How to train the recall


The recall is such a simple exercise and if the groundwork is carried out correctly there is no reason why a dog with the highest of drives won’t come back as quickly as he went out on a single command. This level of control not only makes the dog safer to work on the street but may well save his life should he be heading for danger.

The exercise starts at home or in a field with as little distraction as possible. Wait until the dog is away from you and when he looks at you use your body to generate interest and encourage him back to you. When he gets there reward him. Repeat several times until you are confident that your actions will result in him coming back. Don’t say anything at this stage we are simply making coming back to us rewarding.

In the next session do the same as before but this time say your recall command as your dog is coming back to you and reward when he gets there. Repeat half a dozen times.

Next say the command slightly before you do the things you do to get the dog back and reward him. Repeat half a dozen times. As you progress, increase the delay between the command and the actions. When you can say your recall command when your dog is looking away from you and he turns and comes, you know he understands and can start to progress.

As we progress you will have to do less and less to attract the dog back to you. I keep flapping both arms like I’m trying to fly as this is a good visual signal if the dog is too far away or I want to recall him quietly.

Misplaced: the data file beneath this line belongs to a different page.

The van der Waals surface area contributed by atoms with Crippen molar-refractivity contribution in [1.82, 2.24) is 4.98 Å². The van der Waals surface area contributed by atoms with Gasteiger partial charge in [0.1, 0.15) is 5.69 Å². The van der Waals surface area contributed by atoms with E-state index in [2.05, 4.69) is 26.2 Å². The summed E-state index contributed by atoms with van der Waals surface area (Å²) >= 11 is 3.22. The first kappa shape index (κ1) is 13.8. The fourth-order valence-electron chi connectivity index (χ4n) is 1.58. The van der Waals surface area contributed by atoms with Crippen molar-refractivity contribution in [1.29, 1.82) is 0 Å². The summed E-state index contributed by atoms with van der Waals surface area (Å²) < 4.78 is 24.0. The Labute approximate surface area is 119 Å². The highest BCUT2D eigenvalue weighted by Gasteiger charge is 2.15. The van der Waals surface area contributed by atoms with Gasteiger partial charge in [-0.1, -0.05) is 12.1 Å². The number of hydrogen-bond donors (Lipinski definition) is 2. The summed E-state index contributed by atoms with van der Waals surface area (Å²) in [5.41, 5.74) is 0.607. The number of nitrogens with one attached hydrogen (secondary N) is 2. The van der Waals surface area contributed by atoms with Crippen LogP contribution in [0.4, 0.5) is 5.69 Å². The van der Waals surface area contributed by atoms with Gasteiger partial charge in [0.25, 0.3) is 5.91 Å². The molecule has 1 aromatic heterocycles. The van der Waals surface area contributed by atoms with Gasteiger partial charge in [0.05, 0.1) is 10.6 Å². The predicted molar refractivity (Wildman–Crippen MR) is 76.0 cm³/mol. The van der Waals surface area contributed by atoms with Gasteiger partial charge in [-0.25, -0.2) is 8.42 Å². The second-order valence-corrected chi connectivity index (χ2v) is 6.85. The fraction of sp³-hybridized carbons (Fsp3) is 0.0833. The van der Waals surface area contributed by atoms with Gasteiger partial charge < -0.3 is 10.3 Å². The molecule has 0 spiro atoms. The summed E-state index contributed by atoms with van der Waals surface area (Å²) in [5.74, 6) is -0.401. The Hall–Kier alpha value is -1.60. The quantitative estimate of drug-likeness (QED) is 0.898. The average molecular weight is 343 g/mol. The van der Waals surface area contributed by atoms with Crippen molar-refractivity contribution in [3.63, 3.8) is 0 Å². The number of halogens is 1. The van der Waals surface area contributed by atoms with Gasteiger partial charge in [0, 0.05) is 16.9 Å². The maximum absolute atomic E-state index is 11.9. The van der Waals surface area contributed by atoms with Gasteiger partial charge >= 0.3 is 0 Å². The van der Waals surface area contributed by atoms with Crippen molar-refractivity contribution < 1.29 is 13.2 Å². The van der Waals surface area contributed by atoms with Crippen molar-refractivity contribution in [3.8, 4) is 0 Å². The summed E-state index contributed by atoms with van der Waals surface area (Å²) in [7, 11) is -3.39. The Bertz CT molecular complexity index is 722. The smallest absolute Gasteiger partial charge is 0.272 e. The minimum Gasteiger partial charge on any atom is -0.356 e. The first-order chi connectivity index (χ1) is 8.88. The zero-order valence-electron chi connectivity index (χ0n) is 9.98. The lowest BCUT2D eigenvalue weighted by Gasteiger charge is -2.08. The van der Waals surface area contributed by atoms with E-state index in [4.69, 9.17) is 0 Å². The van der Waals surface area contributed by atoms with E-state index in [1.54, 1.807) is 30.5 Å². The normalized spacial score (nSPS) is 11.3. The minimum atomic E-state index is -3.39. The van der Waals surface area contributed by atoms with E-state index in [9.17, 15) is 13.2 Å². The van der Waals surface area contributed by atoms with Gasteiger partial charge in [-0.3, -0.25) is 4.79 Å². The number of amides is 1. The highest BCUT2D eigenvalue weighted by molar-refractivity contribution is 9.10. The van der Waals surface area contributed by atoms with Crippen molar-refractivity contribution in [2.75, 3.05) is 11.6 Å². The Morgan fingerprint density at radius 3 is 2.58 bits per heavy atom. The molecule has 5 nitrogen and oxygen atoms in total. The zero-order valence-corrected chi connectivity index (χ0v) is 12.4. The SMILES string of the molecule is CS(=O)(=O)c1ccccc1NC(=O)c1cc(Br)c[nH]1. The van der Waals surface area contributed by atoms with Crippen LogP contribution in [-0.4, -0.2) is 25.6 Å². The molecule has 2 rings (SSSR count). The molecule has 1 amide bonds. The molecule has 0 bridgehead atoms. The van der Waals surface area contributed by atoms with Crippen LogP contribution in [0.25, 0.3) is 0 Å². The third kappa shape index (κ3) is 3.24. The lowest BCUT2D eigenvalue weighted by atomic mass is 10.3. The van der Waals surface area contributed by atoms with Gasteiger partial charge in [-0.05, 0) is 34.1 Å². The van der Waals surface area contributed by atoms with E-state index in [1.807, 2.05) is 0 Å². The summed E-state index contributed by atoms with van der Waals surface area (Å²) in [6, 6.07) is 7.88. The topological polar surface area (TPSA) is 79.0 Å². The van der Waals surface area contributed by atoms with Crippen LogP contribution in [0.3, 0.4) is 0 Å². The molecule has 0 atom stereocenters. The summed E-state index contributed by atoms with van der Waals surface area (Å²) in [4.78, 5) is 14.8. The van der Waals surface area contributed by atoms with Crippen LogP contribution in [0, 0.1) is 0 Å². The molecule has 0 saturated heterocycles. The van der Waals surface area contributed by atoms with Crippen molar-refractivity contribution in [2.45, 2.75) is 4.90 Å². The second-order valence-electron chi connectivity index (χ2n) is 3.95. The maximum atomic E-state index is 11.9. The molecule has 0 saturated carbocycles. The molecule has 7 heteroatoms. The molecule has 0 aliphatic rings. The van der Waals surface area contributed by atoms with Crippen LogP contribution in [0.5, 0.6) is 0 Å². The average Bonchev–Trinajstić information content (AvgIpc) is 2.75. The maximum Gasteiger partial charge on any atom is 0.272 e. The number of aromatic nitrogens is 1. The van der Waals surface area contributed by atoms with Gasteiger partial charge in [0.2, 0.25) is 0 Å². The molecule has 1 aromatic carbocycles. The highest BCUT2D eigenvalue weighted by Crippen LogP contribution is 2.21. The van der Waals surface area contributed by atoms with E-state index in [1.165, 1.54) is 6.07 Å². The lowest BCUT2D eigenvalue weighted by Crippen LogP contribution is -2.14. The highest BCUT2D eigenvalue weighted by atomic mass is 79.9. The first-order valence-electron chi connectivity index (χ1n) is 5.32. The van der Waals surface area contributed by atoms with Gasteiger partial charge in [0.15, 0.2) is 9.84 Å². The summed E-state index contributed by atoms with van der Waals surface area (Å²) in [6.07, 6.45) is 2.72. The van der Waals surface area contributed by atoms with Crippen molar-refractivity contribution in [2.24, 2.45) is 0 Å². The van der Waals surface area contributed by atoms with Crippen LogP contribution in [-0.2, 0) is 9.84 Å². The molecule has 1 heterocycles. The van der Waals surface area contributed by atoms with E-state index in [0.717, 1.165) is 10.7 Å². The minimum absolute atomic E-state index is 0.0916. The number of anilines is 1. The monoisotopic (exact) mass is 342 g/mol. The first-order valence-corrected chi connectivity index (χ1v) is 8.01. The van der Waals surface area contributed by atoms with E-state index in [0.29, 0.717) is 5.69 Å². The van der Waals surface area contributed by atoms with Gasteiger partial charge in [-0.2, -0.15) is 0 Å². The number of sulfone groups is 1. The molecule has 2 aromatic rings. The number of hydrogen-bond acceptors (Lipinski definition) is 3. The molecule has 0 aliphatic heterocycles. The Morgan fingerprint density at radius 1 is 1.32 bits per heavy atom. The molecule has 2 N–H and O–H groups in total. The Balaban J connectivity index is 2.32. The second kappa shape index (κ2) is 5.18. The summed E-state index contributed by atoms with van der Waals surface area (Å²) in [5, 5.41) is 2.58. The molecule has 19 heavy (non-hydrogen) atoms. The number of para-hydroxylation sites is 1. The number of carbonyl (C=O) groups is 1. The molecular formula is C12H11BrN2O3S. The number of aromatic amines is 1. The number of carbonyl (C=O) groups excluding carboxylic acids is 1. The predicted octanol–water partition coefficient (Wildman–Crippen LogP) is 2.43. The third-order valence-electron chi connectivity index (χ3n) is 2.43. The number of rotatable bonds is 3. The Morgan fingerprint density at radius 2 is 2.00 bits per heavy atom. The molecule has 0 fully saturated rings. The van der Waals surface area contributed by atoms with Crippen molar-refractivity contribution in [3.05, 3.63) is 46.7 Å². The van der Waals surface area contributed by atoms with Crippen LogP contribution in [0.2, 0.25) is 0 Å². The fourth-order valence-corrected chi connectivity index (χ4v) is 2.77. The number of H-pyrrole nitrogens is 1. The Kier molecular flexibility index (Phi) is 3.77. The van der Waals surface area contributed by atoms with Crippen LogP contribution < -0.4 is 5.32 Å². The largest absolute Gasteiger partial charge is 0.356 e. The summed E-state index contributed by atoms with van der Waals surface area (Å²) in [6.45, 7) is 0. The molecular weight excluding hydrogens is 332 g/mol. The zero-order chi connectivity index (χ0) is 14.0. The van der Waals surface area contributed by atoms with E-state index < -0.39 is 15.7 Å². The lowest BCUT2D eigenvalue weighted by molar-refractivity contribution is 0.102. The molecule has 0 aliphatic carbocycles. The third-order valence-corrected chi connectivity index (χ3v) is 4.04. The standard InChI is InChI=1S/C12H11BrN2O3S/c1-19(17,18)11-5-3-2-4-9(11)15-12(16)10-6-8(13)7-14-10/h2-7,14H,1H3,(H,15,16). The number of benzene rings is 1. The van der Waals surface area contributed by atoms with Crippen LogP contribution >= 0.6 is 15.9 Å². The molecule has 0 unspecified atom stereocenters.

The exercise now needs to be built up slowly by recalling in the face of greater distractions. The secret is to try to never recall if you don’t think he’ll come back. You always have the option of going to get him or relying on the technique you relied on before to encourage him back. You need to try to control the environment until you have the control.

You need to think of every scenario you are likely to want to recall your dog and then break that scenario into easy versions and progressively more difficult versions. For instance if you want to recall your dog from other dogs then start by recalling him when the other dog is a long way off. Build up so the other dog is closer before you recall. Then once they are playing, wait until the dog gets bored and you can see they were about to stop playing anyway and then recall. Let the dog approach old dogs that you know won’t play and recall him. Eventually your recall will become so reliable that you can recall your dog whilst he is mid play session.

A good exercise to practice recall is to place the dog in a sit and throw his ball out. Release him and recall him. The majority of the time, allow him to fetch the ball but you can recall him and reward with a tugger.

You can have a helper some distance out in front of the dog and they can be as distracting as you like to encourage the dog out. Practicing recalls in this way before the chase and detain has been taught is a great way of creating that habit before the pull of the helper becomes too great.


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